New study assesses impact of urbanization on watersheds

 
Urbanization is inevitable with a growing population, but what consequences does this have for the water we rely on? Cheng Li, a former visiting scholar at North Carolina State University from the Guangdong Academy of Sciences, along with USDA Forest Service scientists Ge Sun, Peter Caldwell, and Erika Mack modeled the effects of urbanization on surface water across the contiguous U.S. The results were published in the journal Water Resources Research.
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“Forests serve as powerful biological pumps and can return more than half of precipitation back to the air, and thus can greatly reduce urban runoff,” says Sun. The team used a Forest Service model called WaSSI to update and resolve conflicting results from other studies on urbanization and plant water use. The model simulated water budget dynamics over 81,000 different watersheds, between the years 2000 and 2100. Watersheds that were predicted to increase in urban acreage were of particular importance for the study, so analysis focused on these areas. This study is the first to examine water-urbanization dynamics in such detail across the entire U.S.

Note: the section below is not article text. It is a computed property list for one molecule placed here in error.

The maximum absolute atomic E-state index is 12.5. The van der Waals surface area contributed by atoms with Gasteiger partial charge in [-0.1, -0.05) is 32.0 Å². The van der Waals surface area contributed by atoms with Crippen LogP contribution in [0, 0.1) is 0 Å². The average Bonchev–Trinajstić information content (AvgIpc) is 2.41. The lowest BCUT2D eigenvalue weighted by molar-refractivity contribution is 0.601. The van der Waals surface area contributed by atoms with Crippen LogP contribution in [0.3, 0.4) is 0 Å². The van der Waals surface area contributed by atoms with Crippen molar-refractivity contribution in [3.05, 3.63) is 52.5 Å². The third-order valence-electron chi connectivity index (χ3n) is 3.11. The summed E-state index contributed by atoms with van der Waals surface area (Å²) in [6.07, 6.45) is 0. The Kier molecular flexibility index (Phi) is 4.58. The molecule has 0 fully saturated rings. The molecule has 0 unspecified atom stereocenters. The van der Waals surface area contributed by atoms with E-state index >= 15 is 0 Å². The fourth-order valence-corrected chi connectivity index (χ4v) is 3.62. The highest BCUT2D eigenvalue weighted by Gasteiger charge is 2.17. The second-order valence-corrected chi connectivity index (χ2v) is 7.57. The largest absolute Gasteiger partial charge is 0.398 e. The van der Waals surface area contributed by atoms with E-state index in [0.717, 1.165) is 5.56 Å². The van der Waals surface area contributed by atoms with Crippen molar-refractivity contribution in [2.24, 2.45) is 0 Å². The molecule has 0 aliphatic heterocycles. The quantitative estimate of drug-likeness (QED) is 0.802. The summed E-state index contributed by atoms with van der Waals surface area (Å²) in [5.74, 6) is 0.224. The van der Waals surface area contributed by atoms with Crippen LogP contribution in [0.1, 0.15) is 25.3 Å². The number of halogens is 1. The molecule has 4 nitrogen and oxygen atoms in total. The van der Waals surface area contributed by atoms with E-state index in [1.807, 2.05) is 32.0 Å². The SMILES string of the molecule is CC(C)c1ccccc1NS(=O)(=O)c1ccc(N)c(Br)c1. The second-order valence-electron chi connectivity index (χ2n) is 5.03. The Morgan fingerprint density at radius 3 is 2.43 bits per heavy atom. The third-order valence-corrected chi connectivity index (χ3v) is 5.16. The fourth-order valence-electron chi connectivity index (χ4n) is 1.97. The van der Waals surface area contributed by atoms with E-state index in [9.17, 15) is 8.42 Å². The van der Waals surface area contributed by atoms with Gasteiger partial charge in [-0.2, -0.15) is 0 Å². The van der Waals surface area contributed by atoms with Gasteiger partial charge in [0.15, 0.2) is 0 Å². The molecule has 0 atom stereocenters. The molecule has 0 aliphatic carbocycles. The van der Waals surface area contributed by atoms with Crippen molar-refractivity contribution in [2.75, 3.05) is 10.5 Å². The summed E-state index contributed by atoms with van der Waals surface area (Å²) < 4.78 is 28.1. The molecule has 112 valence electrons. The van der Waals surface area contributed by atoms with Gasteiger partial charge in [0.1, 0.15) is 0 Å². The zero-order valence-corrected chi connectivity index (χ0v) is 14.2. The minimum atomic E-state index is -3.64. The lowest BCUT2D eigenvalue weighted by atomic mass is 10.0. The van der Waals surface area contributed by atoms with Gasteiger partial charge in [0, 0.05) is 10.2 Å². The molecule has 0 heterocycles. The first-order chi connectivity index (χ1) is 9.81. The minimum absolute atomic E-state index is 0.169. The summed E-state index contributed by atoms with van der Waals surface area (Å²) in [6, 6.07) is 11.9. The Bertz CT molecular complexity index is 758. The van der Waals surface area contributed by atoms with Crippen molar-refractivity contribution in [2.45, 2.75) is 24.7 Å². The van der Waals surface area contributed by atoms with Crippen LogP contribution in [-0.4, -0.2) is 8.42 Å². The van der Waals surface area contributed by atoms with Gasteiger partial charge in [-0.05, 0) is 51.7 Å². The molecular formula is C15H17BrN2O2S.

Pictured: An increase in urban land area creates more runoff, which can exacerbate flooding. Photo by Washington State Department of Transportation.

 

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